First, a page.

“Bella Bateekh in: Out of Mind” Brings Theater Off the Stage and Into the Audience

When I arrived in the lobby of the Frear Ensemble Theater fifteen minutes before “Bella Bateekh in: Out of Mind” was set to start, an usher told me to wait; the show hadn’t started yet, and no one could go inside and sit down. Uncommon, sure, but not notably so. I’ve been to a few shows where they let you in at the last minute, and theater is rarely on time. At Swarthmore, especially, I expect a delay of at least a few minutes. 

It got peculiar, though, when the ushers suggested that people read the signs posted on the walls and informed the group of people sitting in the lobby that ‘Bella’ wished to greet everyone in her dressing room before the show. 

Attendees unfamiliar with the theater spaces in LPAC may not have noticed that the signs on the wall pointed past the Frear dressing room and to the larger dressing room used for shows on the mainstage. The need for a larger space is quickly evident: Bella takes as much amusement from the audience as we do from her.

Bella Bateekh, the show’s one and only character, is played by Raya Tuffaha, and “Bella Bateekh in: Out of Mind” is her senior year Solo Performance project. Tuffaha has several Swarthmore theater productions to her name, including “R3turn: a Palestinian Pop-Punk Musical” in Spring 2022 and “WHY ARE YOU KILLING YOURSELF?” in Spring 2021. Tuffaha spends a lot of time on stage bringing the worlds her fellow students have created to life. In this project, with a character of her own design, all eyes follow Tuffaha. No one is disappointed. 

The audience crammed into the corner of the dressing room, mostly standing. Notably, we could see ourselves and each other in the dressing room mirrors. Enter Bella, with her back towards the audience. We saw her face only in the mirror as she sat at the makeup table, a makeup carrier open to her left and bottles of miscellaneous other supplies in front of her. A large pink purse sat on her right. Facing us was a chair covered by a robe and curly hair held back with a bow. 

In her dressing room, Bella spoke about a variety of topics. Some were more light-hearted, such as her favorite color (pink, matching her makeup and entire outfit) and her hair. She used those to compliment herself, teasing wanted reactions from the audience. Others held more weight. As a Palestinian woman with dark hair, she argued with the idea that she would be relegated to the brunette sidekick who sings the alto parts in Barbie movies. She talked about her experiences in acting, how an audience watches her for her beauty, why people act, and how she is perceived on stage. Throughout the various topics she mentions, she engages with the audience. Not only does she talk to them, she also picks on them, teases them, and establishes her superiority over them, even while asking for validation. Bella is judgemental, and the audience gets their pleasure in challenging her, even though she comes out on top every time. Tuffaha deserves full credit for her perceptiveness and wit; she never breaks character, even when the audience talks back. It’s also worth noting that Bella doesn’t turn to face the audience when she’s vulnerable; the mirror allows engagement but is also a shield against direct interaction. This creates a brilliant juxtaposition of vulnerability and self-centeredness.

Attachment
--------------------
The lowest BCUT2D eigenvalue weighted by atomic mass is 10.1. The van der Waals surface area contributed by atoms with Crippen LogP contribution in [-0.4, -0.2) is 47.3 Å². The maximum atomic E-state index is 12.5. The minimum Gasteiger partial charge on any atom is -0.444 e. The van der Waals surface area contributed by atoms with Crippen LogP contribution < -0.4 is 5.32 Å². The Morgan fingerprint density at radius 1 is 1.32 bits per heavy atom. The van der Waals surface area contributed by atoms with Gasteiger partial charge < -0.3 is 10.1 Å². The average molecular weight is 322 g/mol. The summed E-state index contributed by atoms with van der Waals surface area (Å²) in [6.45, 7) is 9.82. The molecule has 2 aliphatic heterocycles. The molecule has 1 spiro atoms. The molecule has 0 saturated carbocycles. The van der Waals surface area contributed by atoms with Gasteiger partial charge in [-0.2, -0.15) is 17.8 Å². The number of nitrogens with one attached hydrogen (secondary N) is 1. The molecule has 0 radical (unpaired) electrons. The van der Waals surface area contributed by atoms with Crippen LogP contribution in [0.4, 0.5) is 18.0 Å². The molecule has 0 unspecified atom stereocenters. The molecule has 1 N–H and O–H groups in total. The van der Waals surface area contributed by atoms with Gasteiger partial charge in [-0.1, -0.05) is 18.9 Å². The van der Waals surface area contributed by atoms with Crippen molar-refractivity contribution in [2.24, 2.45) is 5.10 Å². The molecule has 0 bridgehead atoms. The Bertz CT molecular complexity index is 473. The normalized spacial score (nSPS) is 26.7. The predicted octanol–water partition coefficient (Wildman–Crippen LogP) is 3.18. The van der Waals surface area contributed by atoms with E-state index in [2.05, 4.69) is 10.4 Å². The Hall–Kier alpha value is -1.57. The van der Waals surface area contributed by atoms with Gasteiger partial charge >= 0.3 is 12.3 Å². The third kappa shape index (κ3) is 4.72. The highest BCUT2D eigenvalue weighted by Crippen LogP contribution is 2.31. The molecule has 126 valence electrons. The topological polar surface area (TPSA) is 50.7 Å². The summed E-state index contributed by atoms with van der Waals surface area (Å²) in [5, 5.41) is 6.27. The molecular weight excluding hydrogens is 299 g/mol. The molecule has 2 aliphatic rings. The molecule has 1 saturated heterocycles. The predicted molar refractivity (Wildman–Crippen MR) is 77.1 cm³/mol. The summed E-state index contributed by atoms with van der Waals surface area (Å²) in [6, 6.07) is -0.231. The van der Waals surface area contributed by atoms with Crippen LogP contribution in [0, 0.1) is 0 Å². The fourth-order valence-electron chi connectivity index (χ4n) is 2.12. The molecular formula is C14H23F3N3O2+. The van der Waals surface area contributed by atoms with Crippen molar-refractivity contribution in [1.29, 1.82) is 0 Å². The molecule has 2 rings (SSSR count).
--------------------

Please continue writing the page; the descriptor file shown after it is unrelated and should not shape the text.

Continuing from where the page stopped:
And then we’re led out of Bella’s dressing room by Bella herself. She stopped in the lobby, declared she needed a break, and the audience was left once again sitting in the lobby. But the show wasn’t over, and Bella arrived — again poking at a member of the audience — in the side hallway and led us into the actual theater. The furniture looked like it belonged in an old-fashioned house — wooden tables and chairs with covers of orange and yellow — and Bella’s bold pink clashes with the entire theater. Instead of the show she’d been teasing the entire night, Bella had a back-and-forth with Stage Manager Simon Herz (on Saturday evening, Assistant Production Manager Kat Larson played his role). He wanted her to start the show — that was what was advertised on the posters, after all — and she tried multiple times, settling into position as the lights changed. But the audience never learned what the teased first line of her life-changing show might be because she always had something else to say. Bella instead pushed the furniture away and talked about herself to the audience, her unexpected confidant, pulled into her orbit not by the beauty and glamor that she defines herself with, but by her memory of the theater itself and the experiences that brought her to where she is now. 

As much as she complained about acting and what it takes — the reasons people say they want to be actors and the fact that she lost her first kiss to something staged and filmed — we saw the best of Bella in the theater under the stage lights. She was just as alluring when she spoke of her struggles and memories as when she poked fun at the audience or walked across the stage. 

Bella offered a little something for everyone watching her, and she managed it all while talking about herself. Whether it was a laugh as she teased members of the audience, or a relatable experience for the actors populating the audience, the performance left the room buzzing once the lights went up for the final time. 

“Bella Bateekh in: Out of Mind” may have been Raya Tuffaha’s solo performance project, but on that stage, Bella was not once alone. 

Leave a Reply

Your email address will not be published.

The Phoenix

Discover more from The Phoenix

Subscribe now to keep reading and get access to the full archive.

Continue reading